Want an idea of what you’re aiming for? This is what it looks like in HTML coding:

Making sure anchor links are crawlable.

#2 Avoid Using a View All Page If You Decide to Paginate

When you’re using pagination, there are certain things that you should avoid, like choosing a ‘view all’ page.

Here’s the problem:

A view all page shows every item available on a single page instead of breaking them up into separate pages as regular pagination does. While this may seem like an easy option for your needs, it’s not ideal for your pagination SEO. That’s because:

  • Vast volumes of content slow down page loading times and can impact your page ranking.
  • Pagination is better for user experience, providing small, digestible pages of content. With a ton of information to wade through, visitors find ‘view all’ hard to navigate.
  • View all isn’t great for mobile users as this option takes too long to download.

Generally, it’s usually best to use pagination for large volumes or content that might otherwise overwhelm the visitor. View all is a better choice for smaller quantities of content.

Now, let’s move on to canonical tags and why they matter.

#3 Use Self-Referencing Canonical Tags

When using SEO pagination, you need to avoid duplicate content. Not sure how? Add some self-referencing canonical tags. Adding canonical tags lets the search engines know which page you want to display in SERPs.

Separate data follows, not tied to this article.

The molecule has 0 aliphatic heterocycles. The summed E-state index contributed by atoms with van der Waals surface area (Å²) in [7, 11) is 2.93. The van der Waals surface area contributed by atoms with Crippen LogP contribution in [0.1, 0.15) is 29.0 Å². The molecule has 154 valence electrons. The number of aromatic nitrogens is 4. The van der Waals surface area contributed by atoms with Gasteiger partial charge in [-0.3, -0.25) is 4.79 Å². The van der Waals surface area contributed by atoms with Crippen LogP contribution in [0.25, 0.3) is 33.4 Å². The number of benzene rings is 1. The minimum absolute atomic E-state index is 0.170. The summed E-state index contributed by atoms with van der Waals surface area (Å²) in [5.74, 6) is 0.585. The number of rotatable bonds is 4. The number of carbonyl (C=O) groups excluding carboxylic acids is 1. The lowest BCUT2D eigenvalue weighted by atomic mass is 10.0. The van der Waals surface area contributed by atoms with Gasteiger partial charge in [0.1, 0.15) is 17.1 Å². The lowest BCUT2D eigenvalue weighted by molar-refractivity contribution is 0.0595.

While self-referencing canonical tags aren’t vital, Google’s John Mueller says they’re a ‘great practice.’

However, Mueller also adds:

“It’s not critical to have a self-referencing canonical tag on a page, but it does make it easier for us to pick exactly the URL that you want to have chosen as canonical.”

If you choose to use canonical tags, here’s an example of what they’d look like:

Using self-referencing canonical tags for SEO pagination.

#4 Use URLs Properly

When optimizing SEO for pagination, proper use of URLs is essential.

The URL is one of the most fundamental elements in SEO, as it shows the content users find when they click through.

Google has some guidelines on formatting URLs for better SEO and pagination, including:

  • Adding a unique URL for each page.
  • Not marking up the first page of a paginated sequence as the canonical page. Provide a canonical URL for each page instead.
  • Avoiding using fragment identifiers for page number pagination, as Google ignores them.
  • Optimizing performance for users by using preload, preconnect, or prefetch.

Next, let’s look at the similarities between pagination and internal linking.

#5 Use Pagination Pages the Same Way You Use Internal Linking